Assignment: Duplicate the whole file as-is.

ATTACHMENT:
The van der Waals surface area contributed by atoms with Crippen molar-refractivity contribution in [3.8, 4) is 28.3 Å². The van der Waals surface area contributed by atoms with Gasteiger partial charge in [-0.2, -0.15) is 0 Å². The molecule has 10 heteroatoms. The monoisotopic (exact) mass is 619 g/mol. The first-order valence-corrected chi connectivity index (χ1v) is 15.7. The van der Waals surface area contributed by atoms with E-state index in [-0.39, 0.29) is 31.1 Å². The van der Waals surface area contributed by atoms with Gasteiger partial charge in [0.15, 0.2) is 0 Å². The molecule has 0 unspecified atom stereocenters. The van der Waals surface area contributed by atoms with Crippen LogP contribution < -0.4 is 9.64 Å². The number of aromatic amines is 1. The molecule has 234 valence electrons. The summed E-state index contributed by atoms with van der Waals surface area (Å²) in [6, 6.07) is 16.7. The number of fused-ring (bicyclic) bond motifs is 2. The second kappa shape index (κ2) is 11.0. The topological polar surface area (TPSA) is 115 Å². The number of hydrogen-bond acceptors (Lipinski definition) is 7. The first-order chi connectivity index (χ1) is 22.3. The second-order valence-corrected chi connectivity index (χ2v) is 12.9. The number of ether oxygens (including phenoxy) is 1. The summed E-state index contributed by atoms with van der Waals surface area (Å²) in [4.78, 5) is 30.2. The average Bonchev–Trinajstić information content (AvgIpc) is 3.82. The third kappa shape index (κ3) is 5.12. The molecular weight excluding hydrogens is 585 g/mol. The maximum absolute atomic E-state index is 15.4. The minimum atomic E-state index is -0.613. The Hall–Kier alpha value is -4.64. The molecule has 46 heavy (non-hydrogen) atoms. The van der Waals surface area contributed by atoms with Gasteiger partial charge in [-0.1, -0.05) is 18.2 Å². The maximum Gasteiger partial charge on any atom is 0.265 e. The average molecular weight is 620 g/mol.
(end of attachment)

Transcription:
The van der Waals surface area contributed by atoms with Crippen molar-refractivity contribution in [3.8, 4) is 28.3 Å². The van der Waals surface area contributed by atoms with Gasteiger partial charge in [-0.2, -0.15) is 0 Å². The molecule has 10 heteroatoms. The monoisotopic (exact) mass is 619 g/mol. The first-order valence-corrected chi connectivity index (χ1v) is 15.7. The van der Waals surface area contributed by atoms with E-state index in [-0.39, 0.29) is 31.1 Å². The van der Waals surface area contributed by atoms with Gasteiger partial charge in [0.15, 0.2) is 0 Å². The molecule has 0 unspecified atom stereocenters. The van der Waals surface area contributed by atoms with Crippen LogP contribution < -0.4 is 9.64 Å². The number of aromatic amines is 1. The molecule has 234 valence electrons. The summed E-state index contributed by atoms with van der Waals surface area (Å²) in [6, 6.07) is 16.7. The number of fused-ring (bicyclic) bond motifs is 2. The second kappa shape index (κ2) is 11.0. The topological polar surface area (TPSA) is 115 Å². The number of hydrogen-bond acceptors (Lipinski definition) is 7. The first-order chi connectivity index (χ1) is 22.3. The second-order valence-corrected chi connectivity index (χ2v) is 12.9. The number of ether oxygens (including phenoxy) is 1. The summed E-state index contributed by atoms with van der Waals surface area (Å²) in [4.78, 5) is 30.2. The average Bonchev–Trinajstić information content (AvgIpc) is 3.82. The third kappa shape index (κ3) is 5.12. The molecular weight excluding hydrogens is 585 g/mol. The maximum absolute atomic E-state index is 15.4. The minimum atomic E-state index is -0.613. The Hall–Kier alpha value is -4.64. The molecule has 46 heavy (non-hydrogen) atoms. The van der Waals surface area contributed by atoms with Gasteiger partial charge in [-0.1, -0.05) is 18.2 Å². The maximum Gasteiger partial charge on any atom is 0.265 e. The average molecular weight is 620 g/mol.